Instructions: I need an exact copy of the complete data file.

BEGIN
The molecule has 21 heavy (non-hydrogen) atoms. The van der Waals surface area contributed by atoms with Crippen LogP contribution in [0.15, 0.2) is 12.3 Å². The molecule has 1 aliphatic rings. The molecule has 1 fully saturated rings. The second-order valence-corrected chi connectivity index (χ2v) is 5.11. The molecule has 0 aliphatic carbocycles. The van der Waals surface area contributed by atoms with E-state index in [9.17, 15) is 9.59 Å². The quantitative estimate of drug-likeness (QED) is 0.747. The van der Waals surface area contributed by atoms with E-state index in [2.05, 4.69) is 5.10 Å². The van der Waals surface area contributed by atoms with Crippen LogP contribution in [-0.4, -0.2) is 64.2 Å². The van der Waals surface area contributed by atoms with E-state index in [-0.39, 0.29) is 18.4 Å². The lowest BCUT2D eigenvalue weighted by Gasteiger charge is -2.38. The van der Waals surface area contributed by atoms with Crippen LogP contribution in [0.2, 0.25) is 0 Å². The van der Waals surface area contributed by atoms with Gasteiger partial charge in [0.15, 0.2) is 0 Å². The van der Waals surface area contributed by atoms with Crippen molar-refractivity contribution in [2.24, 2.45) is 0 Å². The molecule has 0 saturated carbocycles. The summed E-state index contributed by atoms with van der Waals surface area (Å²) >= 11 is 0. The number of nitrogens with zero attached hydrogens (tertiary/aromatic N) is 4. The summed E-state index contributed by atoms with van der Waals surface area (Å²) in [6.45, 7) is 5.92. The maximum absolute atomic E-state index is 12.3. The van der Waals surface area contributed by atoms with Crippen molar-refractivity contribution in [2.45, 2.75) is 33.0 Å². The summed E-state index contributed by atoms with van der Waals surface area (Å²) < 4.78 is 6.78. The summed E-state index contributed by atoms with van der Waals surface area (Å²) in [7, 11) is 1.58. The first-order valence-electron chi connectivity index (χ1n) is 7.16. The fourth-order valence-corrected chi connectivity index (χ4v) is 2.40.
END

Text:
The molecule has 21 heavy (non-hydrogen) atoms. The van der Waals surface area contributed by atoms with Crippen LogP contribution in [0.15, 0.2) is 12.3 Å². The molecule has 1 aliphatic rings. The molecule has 1 fully saturated rings. The second-order valence-corrected chi connectivity index (χ2v) is 5.11. The molecule has 0 aliphatic carbocycles. The van der Waals surface area contributed by atoms with E-state index in [9.17, 15) is 9.59 Å². The quantitative estimate of drug-likeness (QED) is 0.747. The van der Waals surface area contributed by atoms with E-state index in [2.05, 4.69) is 5.10 Å². The van der Waals surface area contributed by atoms with Crippen LogP contribution in [-0.4, -0.2) is 64.2 Å². The van der Waals surface area contributed by atoms with E-state index in [-0.39, 0.29) is 18.4 Å². The lowest BCUT2D eigenvalue weighted by Gasteiger charge is -2.38. The van der Waals surface area contributed by atoms with Crippen LogP contribution in [0.2, 0.25) is 0 Å². The van der Waals surface area contributed by atoms with Gasteiger partial charge in [0.15, 0.2) is 0 Å². The van der Waals surface area contributed by atoms with Crippen molar-refractivity contribution in [2.24, 2.45) is 0 Å². The molecule has 0 saturated carbocycles. The summed E-state index contributed by atoms with van der Waals surface area (Å²) >= 11 is 0. The number of nitrogens with zero attached hydrogens (tertiary/aromatic N) is 4. The summed E-state index contributed by atoms with van der Waals surface area (Å²) in [6.45, 7) is 5.92. The maximum absolute atomic E-state index is 12.3. The van der Waals surface area contributed by atoms with Crippen molar-refractivity contribution in [2.45, 2.75) is 33.0 Å². The summed E-state index contributed by atoms with van der Waals surface area (Å²) < 4.78 is 6.78. The summed E-state index contributed by atoms with van der Waals surface area (Å²) in [7, 11) is 1.58. The first-order valence-electron chi connectivity index (χ1n) is 7.16. The fourth-order valence-corrected chi connectivity index (χ4v) is 2.40.